On a motion to dismiss for failure to state a claim under Rule 12(b)(6), all allegations of material fact must be accepted as true and construed in the light most favorable to the nonmoving party. Cahill v. Liberty Mut. Ins. Co., 80 F.3d 336, 337--38 (9th Cir. 1996). Rule 8(a)(2) "requires only 'a short and plain statement of the claim showing that the pleader is entitled to relief,' in order to 'give the defendant fair notice of what the [...] claim is and the grounds upon which it rests.'" Bell Atl. Corp. v. Twombly, 550 U.S. 544, 555 (2007) (quoting Conley v. Gibson, 355 U.S. 41, 47 (1957)). A complaint attacked by a Rule 12(b)(6) motion to dismiss does not require detailed factual allegations. However, "a plaintiff's obligation to provide the grounds of his entitlement to relief requires more than labels and conclusions, and a formulaic recitation of the elements of a cause of action will not do." Id. (internal citations and quotations omitted). A court is not required to accept as true a "legal conclusion couched as a factual allegation." Ashcroft v. Iqbal, 556 U.S. 662, 129 S. Ct. 1937, 1950-51 (2009) (quoting Twombly, 550 U.S. at 555). "Factual allegations must be enough to raise a right to relief above the speculative level." Twombly, 550 U.S. at 555 (citing 5 Charles Alan Wright & Arthur R. Miller, Federal Practice and Procedure § 1216 (3d ed.2004) (stating that the pleading must contain something more than "a statement of facts that merely creates a suspicion [of] a legally cognizable right of action.")).
Furthermore, "Rule 8(a)(2) ... requires a 'showing,' rather than a blanket assertion, of entitlement to relief." Id., 550 U.S. at 556 n. 3 (internal citations and quotations omitted). Thus, "[w]ithout some factual allegation in the complaint, it is hard to see how a claimant could satisfy the requirements of providing not only 'fair notice' of the nature of the claim, but also 'grounds' on which the claim rests." Id. (citing 5 Charles Alan Wright & Arthur R. Miller, supra, at § 1202). A pleading must contain "only enough facts to state a claim to relief that is plausible on its face." Id. at 570. If the "plaintiffs ... have not nudged their claims across the line from conceivable to plausible, their complaint must be dismissed." Id. However, "[a] well-pleaded complaint may proceed even if it strikes a savvy judge that actual proof of those facts is improbable, and 'that a recovery is very remote and unlikely.'" Id. at 556 (quoting Scheuer v. Rhodes, 416 U.S. 232, 236 (1974)).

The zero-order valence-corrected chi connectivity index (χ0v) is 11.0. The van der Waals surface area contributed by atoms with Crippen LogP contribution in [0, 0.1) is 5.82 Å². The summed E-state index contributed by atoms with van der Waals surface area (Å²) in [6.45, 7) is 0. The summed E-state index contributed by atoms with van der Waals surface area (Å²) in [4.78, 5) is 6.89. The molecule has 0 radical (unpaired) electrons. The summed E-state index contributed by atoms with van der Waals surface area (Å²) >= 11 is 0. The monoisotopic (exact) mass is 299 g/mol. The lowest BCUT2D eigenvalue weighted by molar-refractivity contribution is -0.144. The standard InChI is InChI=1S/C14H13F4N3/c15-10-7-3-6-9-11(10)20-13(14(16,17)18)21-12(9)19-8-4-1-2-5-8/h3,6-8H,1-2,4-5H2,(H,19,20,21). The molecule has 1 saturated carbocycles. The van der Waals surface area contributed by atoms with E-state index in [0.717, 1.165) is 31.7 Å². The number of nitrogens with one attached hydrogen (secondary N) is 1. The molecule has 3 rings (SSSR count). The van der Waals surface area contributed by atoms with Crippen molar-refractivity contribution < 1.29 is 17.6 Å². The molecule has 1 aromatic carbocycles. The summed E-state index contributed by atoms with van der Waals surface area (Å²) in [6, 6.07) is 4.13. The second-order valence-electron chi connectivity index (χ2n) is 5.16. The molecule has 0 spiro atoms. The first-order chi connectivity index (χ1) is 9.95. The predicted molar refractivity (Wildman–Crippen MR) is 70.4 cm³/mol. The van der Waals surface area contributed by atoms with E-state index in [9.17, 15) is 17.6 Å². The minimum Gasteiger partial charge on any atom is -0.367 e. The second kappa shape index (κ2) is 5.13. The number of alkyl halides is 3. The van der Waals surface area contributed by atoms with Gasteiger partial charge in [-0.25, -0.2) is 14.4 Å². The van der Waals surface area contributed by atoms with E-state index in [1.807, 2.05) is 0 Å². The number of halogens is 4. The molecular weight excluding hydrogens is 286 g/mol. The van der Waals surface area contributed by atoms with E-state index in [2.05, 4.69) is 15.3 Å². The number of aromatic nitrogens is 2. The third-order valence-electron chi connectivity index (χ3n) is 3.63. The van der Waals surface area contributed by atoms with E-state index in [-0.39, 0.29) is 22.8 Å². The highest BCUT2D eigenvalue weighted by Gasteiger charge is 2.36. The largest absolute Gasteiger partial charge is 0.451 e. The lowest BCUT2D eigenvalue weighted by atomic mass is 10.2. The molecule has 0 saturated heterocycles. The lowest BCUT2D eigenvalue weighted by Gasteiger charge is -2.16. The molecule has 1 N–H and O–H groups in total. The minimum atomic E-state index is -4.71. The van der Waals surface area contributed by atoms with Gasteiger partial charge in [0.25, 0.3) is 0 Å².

A court granting a motion to dismiss a complaint must decide whether to grant leave to amend. Leave to amend should be "freely given" where there is no "undue delay, bad faith or dilatory motive on the part of the movant, ... undue prejudice to the opposing party by virtue of allowance of the amendment, [or] futility of the amendment...." Foman v. Davis, 371 U.S. 178, 182 (1962); Eminence Capital, LLC v. Aspen, Inc., 316 F.3d 1048, 1052 (9th Cir. 2003) (listing the Foman factors as those to be considered when deciding whether to grant leave to amend). Not all of these factors merit equal weight. Rather, "the consideration of prejudice to the opposing party ... carries the greatest weight." Eminence Capital, 316 F.3d at 1052.
Dismissal without leave to amend is proper only if it is clear that "the complaint could not be saved by any amendment." Intri--Plex Techs. v. Crest Group, Inc., 499 F.3d 1048, 1056 (9th Cir. 2007) (internal citations and quotations omitted).
A. Plaintiff's Federal Claim.
Defendant argues that the Court should dismiss Plaintiff's first cause of action for violation of his substantive due process rights under the Fourteenth Amendment on three grounds: